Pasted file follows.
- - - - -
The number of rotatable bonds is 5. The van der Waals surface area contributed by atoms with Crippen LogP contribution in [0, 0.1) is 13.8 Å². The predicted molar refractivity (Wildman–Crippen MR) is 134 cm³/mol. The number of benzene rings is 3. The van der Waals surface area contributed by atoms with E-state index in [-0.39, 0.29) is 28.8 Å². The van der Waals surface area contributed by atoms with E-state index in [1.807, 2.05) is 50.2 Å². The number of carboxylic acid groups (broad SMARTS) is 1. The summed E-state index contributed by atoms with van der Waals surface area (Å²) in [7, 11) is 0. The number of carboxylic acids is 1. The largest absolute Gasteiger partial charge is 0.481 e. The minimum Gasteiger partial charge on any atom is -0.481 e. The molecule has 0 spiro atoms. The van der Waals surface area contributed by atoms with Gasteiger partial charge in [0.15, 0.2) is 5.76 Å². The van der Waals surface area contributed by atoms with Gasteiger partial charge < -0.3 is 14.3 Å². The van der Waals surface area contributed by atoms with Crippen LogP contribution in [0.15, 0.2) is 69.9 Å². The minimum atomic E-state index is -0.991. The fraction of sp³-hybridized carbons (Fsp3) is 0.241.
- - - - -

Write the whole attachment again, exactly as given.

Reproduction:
The number of rotatable bonds is 5. The van der Waals surface area contributed by atoms with Crippen LogP contribution in [0, 0.1) is 13.8 Å². The predicted molar refractivity (Wildman–Crippen MR) is 134 cm³/mol. The number of benzene rings is 3. The van der Waals surface area contributed by atoms with E-state index in [-0.39, 0.29) is 28.8 Å². The van der Waals surface area contributed by atoms with E-state index in [1.807, 2.05) is 50.2 Å². The number of carboxylic acid groups (broad SMARTS) is 1. The summed E-state index contributed by atoms with van der Waals surface area (Å²) in [7, 11) is 0. The number of carboxylic acids is 1. The largest absolute Gasteiger partial charge is 0.481 e. The minimum Gasteiger partial charge on any atom is -0.481 e. The molecule has 0 spiro atoms. The van der Waals surface area contributed by atoms with Gasteiger partial charge in [0.15, 0.2) is 5.76 Å². The van der Waals surface area contributed by atoms with Gasteiger partial charge < -0.3 is 14.3 Å². The van der Waals surface area contributed by atoms with Crippen LogP contribution in [0.15, 0.2) is 69.9 Å². The minimum atomic E-state index is -0.991. The fraction of sp³-hybridized carbons (Fsp3) is 0.241.